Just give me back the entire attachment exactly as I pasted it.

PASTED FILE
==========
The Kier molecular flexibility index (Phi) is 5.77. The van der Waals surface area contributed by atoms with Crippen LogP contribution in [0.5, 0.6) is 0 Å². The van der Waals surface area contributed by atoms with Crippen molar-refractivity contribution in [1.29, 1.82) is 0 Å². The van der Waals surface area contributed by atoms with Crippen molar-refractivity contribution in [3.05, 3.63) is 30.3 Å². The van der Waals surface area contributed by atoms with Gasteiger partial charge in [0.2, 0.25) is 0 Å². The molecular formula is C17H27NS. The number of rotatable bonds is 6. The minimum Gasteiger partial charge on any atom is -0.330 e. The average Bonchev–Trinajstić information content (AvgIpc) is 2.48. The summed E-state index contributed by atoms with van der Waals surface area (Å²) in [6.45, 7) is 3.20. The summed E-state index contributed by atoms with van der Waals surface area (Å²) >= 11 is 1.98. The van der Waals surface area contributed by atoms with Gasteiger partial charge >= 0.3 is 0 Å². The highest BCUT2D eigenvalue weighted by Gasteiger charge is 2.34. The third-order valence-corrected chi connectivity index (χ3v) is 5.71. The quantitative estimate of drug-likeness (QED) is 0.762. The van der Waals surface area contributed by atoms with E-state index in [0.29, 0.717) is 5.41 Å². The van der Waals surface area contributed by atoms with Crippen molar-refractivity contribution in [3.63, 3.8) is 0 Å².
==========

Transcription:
The Kier molecular flexibility index (Phi) is 5.77. The van der Waals surface area contributed by atoms with Crippen LogP contribution in [0.5, 0.6) is 0 Å². The van der Waals surface area contributed by atoms with Crippen molar-refractivity contribution in [1.29, 1.82) is 0 Å². The van der Waals surface area contributed by atoms with Crippen molar-refractivity contribution in [3.05, 3.63) is 30.3 Å². The van der Waals surface area contributed by atoms with Gasteiger partial charge in [0.2, 0.25) is 0 Å². The molecular formula is C17H27NS. The number of rotatable bonds is 6. The minimum Gasteiger partial charge on any atom is -0.330 e. The average Bonchev–Trinajstić information content (AvgIpc) is 2.48. The summed E-state index contributed by atoms with van der Waals surface area (Å²) in [6.45, 7) is 3.20. The summed E-state index contributed by atoms with van der Waals surface area (Å²) >= 11 is 1.98. The van der Waals surface area contributed by atoms with Gasteiger partial charge >= 0.3 is 0 Å². The highest BCUT2D eigenvalue weighted by Gasteiger charge is 2.34. The third-order valence-corrected chi connectivity index (χ3v) is 5.71. The quantitative estimate of drug-likeness (QED) is 0.762. The van der Waals surface area contributed by atoms with E-state index in [0.29, 0.717) is 5.41 Å². The van der Waals surface area contributed by atoms with Crippen molar-refractivity contribution in [3.63, 3.8) is 0 Å².